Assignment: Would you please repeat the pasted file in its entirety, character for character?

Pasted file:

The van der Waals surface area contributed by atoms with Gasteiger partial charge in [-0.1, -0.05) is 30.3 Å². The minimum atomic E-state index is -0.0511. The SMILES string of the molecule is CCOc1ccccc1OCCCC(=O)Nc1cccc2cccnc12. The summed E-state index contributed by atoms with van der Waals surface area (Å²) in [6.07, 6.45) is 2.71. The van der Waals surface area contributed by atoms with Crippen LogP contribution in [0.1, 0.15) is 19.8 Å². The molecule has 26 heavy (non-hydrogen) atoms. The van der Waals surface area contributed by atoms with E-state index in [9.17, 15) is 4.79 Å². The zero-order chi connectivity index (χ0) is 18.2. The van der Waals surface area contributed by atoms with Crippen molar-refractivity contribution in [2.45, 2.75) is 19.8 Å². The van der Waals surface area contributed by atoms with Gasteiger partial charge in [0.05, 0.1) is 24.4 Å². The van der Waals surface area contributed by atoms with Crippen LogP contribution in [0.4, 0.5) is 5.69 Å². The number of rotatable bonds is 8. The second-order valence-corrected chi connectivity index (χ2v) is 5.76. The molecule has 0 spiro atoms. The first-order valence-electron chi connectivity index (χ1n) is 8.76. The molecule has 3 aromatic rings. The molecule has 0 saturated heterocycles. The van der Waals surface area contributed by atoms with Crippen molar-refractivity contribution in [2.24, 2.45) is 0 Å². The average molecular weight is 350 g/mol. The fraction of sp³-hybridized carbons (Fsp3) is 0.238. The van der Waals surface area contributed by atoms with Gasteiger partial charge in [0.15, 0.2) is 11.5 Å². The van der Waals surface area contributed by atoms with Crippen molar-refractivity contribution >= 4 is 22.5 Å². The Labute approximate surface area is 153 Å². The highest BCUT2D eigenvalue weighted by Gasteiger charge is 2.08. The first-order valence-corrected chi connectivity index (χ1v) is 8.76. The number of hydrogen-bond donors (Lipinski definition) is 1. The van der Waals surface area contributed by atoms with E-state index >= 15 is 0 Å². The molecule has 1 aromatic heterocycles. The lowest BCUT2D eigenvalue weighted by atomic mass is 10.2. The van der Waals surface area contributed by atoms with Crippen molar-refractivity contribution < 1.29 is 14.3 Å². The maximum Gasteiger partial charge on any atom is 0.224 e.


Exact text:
The van der Waals surface area contributed by atoms with Gasteiger partial charge in [-0.1, -0.05) is 30.3 Å². The minimum atomic E-state index is -0.0511. The SMILES string of the molecule is CCOc1ccccc1OCCCC(=O)Nc1cccc2cccnc12. The summed E-state index contributed by atoms with van der Waals surface area (Å²) in [6.07, 6.45) is 2.71. The van der Waals surface area contributed by atoms with Crippen LogP contribution in [0.1, 0.15) is 19.8 Å². The molecule has 26 heavy (non-hydrogen) atoms. The van der Waals surface area contributed by atoms with E-state index in [9.17, 15) is 4.79 Å². The zero-order chi connectivity index (χ0) is 18.2. The van der Waals surface area contributed by atoms with Crippen molar-refractivity contribution in [2.45, 2.75) is 19.8 Å². The van der Waals surface area contributed by atoms with Gasteiger partial charge in [0.05, 0.1) is 24.4 Å². The van der Waals surface area contributed by atoms with Crippen LogP contribution in [0.4, 0.5) is 5.69 Å². The number of rotatable bonds is 8. The second-order valence-corrected chi connectivity index (χ2v) is 5.76. The molecule has 0 spiro atoms. The first-order valence-electron chi connectivity index (χ1n) is 8.76. The molecule has 3 aromatic rings. The molecule has 0 saturated heterocycles. The van der Waals surface area contributed by atoms with Crippen molar-refractivity contribution in [2.24, 2.45) is 0 Å². The average molecular weight is 350 g/mol. The fraction of sp³-hybridized carbons (Fsp3) is 0.238. The van der Waals surface area contributed by atoms with Gasteiger partial charge in [0.15, 0.2) is 11.5 Å². The van der Waals surface area contributed by atoms with Crippen molar-refractivity contribution >= 4 is 22.5 Å². The Labute approximate surface area is 153 Å². The highest BCUT2D eigenvalue weighted by Gasteiger charge is 2.08. The first-order valence-corrected chi connectivity index (χ1v) is 8.76. The number of hydrogen-bond donors (Lipinski definition) is 1. The van der Waals surface area contributed by atoms with E-state index >= 15 is 0 Å². The molecule has 1 aromatic heterocycles. The lowest BCUT2D eigenvalue weighted by atomic mass is 10.2. The van der Waals surface area contributed by atoms with Crippen molar-refractivity contribution < 1.29 is 14.3 Å². The maximum Gasteiger partial charge on any atom is 0.224 e.